Government Red Tape
Whether it’s layers of licensing requirements or endless red tape, government rules and regulations can stifle business. Learn how we can free up entrepreneurs.
This year a ballot initiative is moving to establish a minimum wage in Arizona. The wage would initially be $5.95 an hour and would rise to $6.75 an hour in 2008.
Arizona currently has no state-required minimum wage, but employers are required to comply with the federal minimum wage of $5.15.
It's a safe assumption that most Americans want to reduce poverty and give all workers a chance at the American dream. But a higher minimum wage tends to put the lesser skilled among us out of work.
In 1965, the University of Florida football team faced a potentially devastating enemy-dehydration. University doctors set out to make a drink that would keep the team hydrated and winning. The product they made is now known the world over as Gatorade. Not only did Gatorade energize dehydrated football players, but once licensed to a soft drink company, it reaped handsome profits for the University of Florida and sparked an ongoing race for universities to discover more profitable products.
Seventy years after the end of Prohibition, it is illegal for Arizona consumers to purchase wine directly from out-of-state wineries.
Arizona is one of two dozen states that prohibit the direct shipment of out-of-state wines to in-state consumers. Although the number of nationwide wineries and available wines has increased by over 500 percent over the past 30 years, wholesalers continue to dictate the availability of out-of-state wines to Arizona consumers.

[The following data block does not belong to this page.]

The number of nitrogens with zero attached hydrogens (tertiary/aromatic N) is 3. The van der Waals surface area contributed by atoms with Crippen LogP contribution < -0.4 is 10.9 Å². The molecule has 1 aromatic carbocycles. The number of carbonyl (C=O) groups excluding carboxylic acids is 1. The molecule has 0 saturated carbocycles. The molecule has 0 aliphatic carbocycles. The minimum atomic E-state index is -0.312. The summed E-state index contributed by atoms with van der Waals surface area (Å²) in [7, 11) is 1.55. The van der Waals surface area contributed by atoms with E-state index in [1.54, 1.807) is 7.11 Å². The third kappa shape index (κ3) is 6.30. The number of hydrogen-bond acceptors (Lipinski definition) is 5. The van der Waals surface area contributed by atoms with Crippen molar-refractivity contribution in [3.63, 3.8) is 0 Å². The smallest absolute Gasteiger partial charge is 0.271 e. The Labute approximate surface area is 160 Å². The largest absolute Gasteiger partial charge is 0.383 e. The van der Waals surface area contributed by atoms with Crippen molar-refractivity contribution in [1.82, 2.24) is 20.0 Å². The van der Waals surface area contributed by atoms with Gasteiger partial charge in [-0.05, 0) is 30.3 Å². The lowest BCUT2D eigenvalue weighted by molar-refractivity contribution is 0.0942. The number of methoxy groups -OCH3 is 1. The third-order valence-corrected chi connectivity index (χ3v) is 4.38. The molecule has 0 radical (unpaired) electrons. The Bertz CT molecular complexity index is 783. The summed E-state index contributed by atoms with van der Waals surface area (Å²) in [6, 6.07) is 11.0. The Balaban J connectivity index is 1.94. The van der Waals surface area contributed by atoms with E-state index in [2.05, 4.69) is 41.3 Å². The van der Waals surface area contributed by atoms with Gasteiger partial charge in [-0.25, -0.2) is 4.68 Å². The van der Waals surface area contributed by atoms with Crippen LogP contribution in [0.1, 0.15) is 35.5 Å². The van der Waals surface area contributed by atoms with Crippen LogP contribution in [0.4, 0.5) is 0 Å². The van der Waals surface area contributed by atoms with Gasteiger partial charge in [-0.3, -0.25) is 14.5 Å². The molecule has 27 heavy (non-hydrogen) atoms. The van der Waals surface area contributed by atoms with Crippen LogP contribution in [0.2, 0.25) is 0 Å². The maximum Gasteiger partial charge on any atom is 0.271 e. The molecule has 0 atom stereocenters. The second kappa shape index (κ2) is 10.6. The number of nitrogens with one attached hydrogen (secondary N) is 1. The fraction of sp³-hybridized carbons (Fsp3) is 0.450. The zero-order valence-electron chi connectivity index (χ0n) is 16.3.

There seems to be plenty of finger-pointing going on, but ultimately, little is being said about the actual reason for the current gas shortage in Phoenix. Everyone seems to be aware that a pipeline broke and we have to wait for federal approval before gas can begin flowing. But, isn't anyone wondering why this problem is confined to the Phoenix metropolitan area?
In the Robert Bolt play, A Man for All Seasons, St. Thomas More is chided for allowing an unsavory character to go unpunished because there is no law against the act in question. In response, More declares that he would give the devil the benefit of law, for his own safety's sake.
There are two strategies public agencies may use to ensure private contractors perform as desired. The first is to focus on inputs and include in the contract specifications how a job is to be performed and with what inputs. The second strategy is to focus on outcomes. Performance-based contracting is a contracting system that concentrates on intended results and incorporates incentives for the contractor to achieve them.
In February, Congress overwhelmingly passed and President Clinton quickly signed into law the Telecommunications Act of 1996 (called TA96 in this report). The Act amends the Communications Act of 1934. Under the philosophy of the 1934 Act, telecommunications was considered a "natural monopoly" that needed to be regulated. The 1934 Act created the Federal Communications Commission (FCC) to do the regulating at the federal level, leaving state regulation to State regulatory commissions.
Phoenix--Tom Preston has owned and operated Virtual Reality, a tattoo studio in Mesa, for 14 years, with no consumer complaints or legal infractions. But when he and his wife, Elizabeth, sought to open a new studio in a vacant storefront in a strip mall on Scottsdale Road in Tempe, the City Council gave him a resounding no.
PHOENIX - The Goldwater Institute today filed an amicus brief in Granholm v. Heald, now before the U.S. Supreme Court, arguing that wine distribution laws in states such as Arizona and Michigan violate the Commerce Clause of the U.S. Constitution.